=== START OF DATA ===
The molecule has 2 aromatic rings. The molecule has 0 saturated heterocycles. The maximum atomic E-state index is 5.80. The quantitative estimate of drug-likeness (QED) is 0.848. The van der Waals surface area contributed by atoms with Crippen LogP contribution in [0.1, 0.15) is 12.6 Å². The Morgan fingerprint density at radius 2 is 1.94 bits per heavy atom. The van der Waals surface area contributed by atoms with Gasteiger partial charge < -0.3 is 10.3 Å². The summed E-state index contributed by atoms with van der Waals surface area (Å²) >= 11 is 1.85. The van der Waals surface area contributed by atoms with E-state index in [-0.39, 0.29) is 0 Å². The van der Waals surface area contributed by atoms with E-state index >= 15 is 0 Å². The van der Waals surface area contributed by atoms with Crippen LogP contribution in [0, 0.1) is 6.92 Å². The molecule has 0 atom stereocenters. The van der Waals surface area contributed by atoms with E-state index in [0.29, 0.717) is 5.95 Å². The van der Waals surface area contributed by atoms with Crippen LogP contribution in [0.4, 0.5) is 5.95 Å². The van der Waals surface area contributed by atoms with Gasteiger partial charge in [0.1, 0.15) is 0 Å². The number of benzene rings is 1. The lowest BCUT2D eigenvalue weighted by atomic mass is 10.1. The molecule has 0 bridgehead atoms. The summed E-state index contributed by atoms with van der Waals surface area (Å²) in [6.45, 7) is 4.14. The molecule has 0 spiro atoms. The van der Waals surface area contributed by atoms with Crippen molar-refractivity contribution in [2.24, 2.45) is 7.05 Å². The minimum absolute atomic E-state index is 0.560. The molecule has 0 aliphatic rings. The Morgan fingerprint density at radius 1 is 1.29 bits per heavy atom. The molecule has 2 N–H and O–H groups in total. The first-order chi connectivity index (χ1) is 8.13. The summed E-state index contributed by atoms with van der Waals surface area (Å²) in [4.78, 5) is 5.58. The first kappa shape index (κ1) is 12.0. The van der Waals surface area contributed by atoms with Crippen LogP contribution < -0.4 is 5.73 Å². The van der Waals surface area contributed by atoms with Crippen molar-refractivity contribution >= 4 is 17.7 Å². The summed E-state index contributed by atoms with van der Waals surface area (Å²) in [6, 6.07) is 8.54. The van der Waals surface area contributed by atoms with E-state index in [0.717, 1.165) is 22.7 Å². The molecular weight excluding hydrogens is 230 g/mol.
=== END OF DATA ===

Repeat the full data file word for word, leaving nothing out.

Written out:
The molecule has 2 aromatic rings. The molecule has 0 saturated heterocycles. The maximum atomic E-state index is 5.80. The quantitative estimate of drug-likeness (QED) is 0.848. The van der Waals surface area contributed by atoms with Crippen LogP contribution in [0.1, 0.15) is 12.6 Å². The Morgan fingerprint density at radius 2 is 1.94 bits per heavy atom. The van der Waals surface area contributed by atoms with Gasteiger partial charge < -0.3 is 10.3 Å². The summed E-state index contributed by atoms with van der Waals surface area (Å²) >= 11 is 1.85. The van der Waals surface area contributed by atoms with E-state index in [-0.39, 0.29) is 0 Å². The van der Waals surface area contributed by atoms with E-state index >= 15 is 0 Å². The van der Waals surface area contributed by atoms with Crippen LogP contribution in [0, 0.1) is 6.92 Å². The molecule has 0 atom stereocenters. The van der Waals surface area contributed by atoms with E-state index in [0.29, 0.717) is 5.95 Å². The van der Waals surface area contributed by atoms with Crippen LogP contribution in [0.4, 0.5) is 5.95 Å². The van der Waals surface area contributed by atoms with Gasteiger partial charge in [0.1, 0.15) is 0 Å². The number of benzene rings is 1. The lowest BCUT2D eigenvalue weighted by atomic mass is 10.1. The molecule has 0 bridgehead atoms. The summed E-state index contributed by atoms with van der Waals surface area (Å²) in [6.45, 7) is 4.14. The molecule has 0 spiro atoms. The van der Waals surface area contributed by atoms with Crippen molar-refractivity contribution in [2.24, 2.45) is 7.05 Å². The minimum absolute atomic E-state index is 0.560. The molecule has 0 aliphatic rings. The Morgan fingerprint density at radius 1 is 1.29 bits per heavy atom. The molecule has 2 N–H and O–H groups in total. The first-order chi connectivity index (χ1) is 8.13. The summed E-state index contributed by atoms with van der Waals surface area (Å²) in [4.78, 5) is 5.58. The first kappa shape index (κ1) is 12.0. The van der Waals surface area contributed by atoms with Crippen LogP contribution < -0.4 is 5.73 Å². The van der Waals surface area contributed by atoms with Crippen molar-refractivity contribution >= 4 is 17.7 Å². The summed E-state index contributed by atoms with van der Waals surface area (Å²) in [6, 6.07) is 8.54. The van der Waals surface area contributed by atoms with E-state index in [0.717, 1.165) is 22.7 Å². The molecular weight excluding hydrogens is 230 g/mol.